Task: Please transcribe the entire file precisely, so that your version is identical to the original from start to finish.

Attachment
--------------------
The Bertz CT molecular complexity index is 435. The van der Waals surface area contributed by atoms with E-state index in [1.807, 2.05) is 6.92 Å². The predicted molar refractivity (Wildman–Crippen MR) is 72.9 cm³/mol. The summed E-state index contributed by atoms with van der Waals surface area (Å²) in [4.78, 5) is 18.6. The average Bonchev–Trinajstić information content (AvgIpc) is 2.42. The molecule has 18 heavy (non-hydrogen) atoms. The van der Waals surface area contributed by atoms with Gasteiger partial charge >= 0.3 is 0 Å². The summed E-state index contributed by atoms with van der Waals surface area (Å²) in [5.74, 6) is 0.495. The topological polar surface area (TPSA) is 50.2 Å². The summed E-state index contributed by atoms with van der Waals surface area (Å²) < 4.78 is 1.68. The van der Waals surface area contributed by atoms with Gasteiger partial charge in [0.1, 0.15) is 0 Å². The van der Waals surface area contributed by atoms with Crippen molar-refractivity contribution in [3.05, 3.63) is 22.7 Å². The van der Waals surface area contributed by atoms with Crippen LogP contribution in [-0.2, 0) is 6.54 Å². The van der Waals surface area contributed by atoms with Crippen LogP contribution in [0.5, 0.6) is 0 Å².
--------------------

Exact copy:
The Bertz CT molecular complexity index is 435. The van der Waals surface area contributed by atoms with E-state index in [1.807, 2.05) is 6.92 Å². The predicted molar refractivity (Wildman–Crippen MR) is 72.9 cm³/mol. The summed E-state index contributed by atoms with van der Waals surface area (Å²) in [4.78, 5) is 18.6. The average Bonchev–Trinajstić information content (AvgIpc) is 2.42. The molecule has 18 heavy (non-hydrogen) atoms. The van der Waals surface area contributed by atoms with Gasteiger partial charge >= 0.3 is 0 Å². The summed E-state index contributed by atoms with van der Waals surface area (Å²) in [5.74, 6) is 0.495. The topological polar surface area (TPSA) is 50.2 Å². The summed E-state index contributed by atoms with van der Waals surface area (Å²) < 4.78 is 1.68. The van der Waals surface area contributed by atoms with Gasteiger partial charge in [0.1, 0.15) is 0 Å². The van der Waals surface area contributed by atoms with Crippen molar-refractivity contribution in [3.05, 3.63) is 22.7 Å². The van der Waals surface area contributed by atoms with Crippen LogP contribution in [-0.2, 0) is 6.54 Å². The van der Waals surface area contributed by atoms with Crippen LogP contribution in [0.5, 0.6) is 0 Å².